Why were the pigeons on board the first American aircraft carrier?
America’s first aircraft carrier was commissioned 100 years ago and on board was a crew of little winged comrades who proved their service to be invaluable in battle: the pigeons. These beaked creatures were bathed, trained and fed by a US Navy sailor whose job it was only to care for them.
Pigeons have a long history of military service
Pigeons provided invaluable service long before they were brought aboard the USS langley (CV-1). Their use as messengers dates back to ancient Rome, when they were used to deliver the rankings of chariot races. They also had previous naval careers, trained first at the Maryland Naval Academy and later through the Naval Pigeon Messenger Service. The latter was established in 1896 and saw pigeons carrying messages from ship to shore.
Wireless telegraphs were brought aboard ships in 1902, leading the navy to disband the Naval Pigeon Messenger Service and auction off the birds. However, when World War I began they were brought back into other capacities, flying rally missions with naval aviators.
A new naval role: Quartermaster (Pigeon)
The importance of having well trained pigeons within the Navy was evident in the creation of the “pigeon trainer” enlistment rate. Naval Air Station (later Naval Support Facility) Anacostia became the nation’s largest pigeon school, with some 300 birds being trained there, creating a job opening requiring skilled pigeon trainers.
The official title of these trainers was Quartermaster (Pigeon), but QM(P) sailors were more often known as “pigeons”. Training pigeon fanciers was serious business. Trainees had to complete six to 12 months of schooling before they could be considered for work in the dovecote of a naval air station.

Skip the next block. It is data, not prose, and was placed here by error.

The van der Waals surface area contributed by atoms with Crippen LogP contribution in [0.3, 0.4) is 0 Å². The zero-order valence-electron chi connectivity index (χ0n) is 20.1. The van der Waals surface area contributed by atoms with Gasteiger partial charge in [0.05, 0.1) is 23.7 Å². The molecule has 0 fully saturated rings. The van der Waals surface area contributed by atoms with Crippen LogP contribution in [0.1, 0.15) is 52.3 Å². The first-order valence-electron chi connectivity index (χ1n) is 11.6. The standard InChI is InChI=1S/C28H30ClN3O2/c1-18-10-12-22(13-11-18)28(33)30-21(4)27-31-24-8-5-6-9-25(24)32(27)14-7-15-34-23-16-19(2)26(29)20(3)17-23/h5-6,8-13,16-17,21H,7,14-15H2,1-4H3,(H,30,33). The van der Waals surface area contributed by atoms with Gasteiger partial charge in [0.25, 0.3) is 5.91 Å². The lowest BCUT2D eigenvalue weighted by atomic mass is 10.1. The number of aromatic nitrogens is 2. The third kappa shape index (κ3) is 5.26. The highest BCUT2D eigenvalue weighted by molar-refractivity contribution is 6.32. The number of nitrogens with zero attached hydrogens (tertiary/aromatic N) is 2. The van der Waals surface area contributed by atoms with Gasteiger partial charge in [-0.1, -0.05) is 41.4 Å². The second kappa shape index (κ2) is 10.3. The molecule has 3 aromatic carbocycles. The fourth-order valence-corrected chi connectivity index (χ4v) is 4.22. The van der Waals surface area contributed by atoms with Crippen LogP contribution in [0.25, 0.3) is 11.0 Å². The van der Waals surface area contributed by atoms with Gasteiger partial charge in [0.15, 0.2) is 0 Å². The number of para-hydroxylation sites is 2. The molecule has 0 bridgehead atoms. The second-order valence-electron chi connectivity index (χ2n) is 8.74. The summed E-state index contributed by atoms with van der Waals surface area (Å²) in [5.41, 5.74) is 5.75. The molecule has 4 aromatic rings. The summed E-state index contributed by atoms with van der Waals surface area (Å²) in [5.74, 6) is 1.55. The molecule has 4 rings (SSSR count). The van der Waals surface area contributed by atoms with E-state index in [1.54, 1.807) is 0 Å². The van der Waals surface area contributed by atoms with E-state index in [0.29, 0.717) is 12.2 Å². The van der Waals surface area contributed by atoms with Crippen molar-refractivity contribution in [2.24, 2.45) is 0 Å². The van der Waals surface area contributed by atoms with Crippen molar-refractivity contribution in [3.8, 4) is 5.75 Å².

They learned such things as when to bathe the birds, what to feed them, how to hold them properly and how to build relationships, as well as conducting regular inventories of pigeons – especially breeding ones. They also learned how to clean the birds’ roosts and nest boxes, which were well equipped with running water and electricity to ensure the comfort of the precious winged passengers.
On board the USS langley (CV-1)
In 1919, the USS langley was known as USS Jupiter (AC-3). That year, the decision was made to turn it into an aircraft carrier. It was equipped with large steel beams and a wooden flight deck, and overall it was rather ugly. The ship was nicknamed the “Covered Wagon” because it looked very similar to the one from the Wild West era.
Rear Adm. Jackson Tate, who served on langley early in his military career remembered the elaborate area where the pigeons could be found. He recalled how the dovecote was built on the rear side of the carrier – more specifically, between the ship’s 5-inch / 51 guns – and was fitted with components for food storage, nesting, training and trapping. The considerable effort to support these little passengers proved that they were a valuable part of the crew.
When the cannons were fired for testing, the loud sounds disturbed the birds. They became so upset that the QM(P) strongly pleaded for their protection from such distressing sounds, even though they may not have been successful in their efforts. However, the area that originally housed the pigeons was eventually rebuilt into the general manager’s quarters.
Pigeons go AWOL
The pigeons were released a few at a time to allow them to stretch their wings and exercise. Generally, birds knew how to return to their lofts, especially at sea. However, when the USS langley anchored, they tended to fly away. One day, the whole flock of pigeons was released while the aircraft carrier was anchored off the island of Tangier and none of them returned to the aircraft carrier.
All the pigeons returned to the Norfolk shipyard in Virginia, where they had been trained for langleyconversion. The dovecote was transported there and spent the night catching the birds. Following this, the pigeons were never taken back to sea again. However, this did not mark the end of their service in the navy, as they made a significant contribution to Allied efforts during World War II.
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Dovecotes were planned for – and built on – subsequent aircraft carriers Langley, including the USS Lexington (CV-2) and Saratoga (CV-3).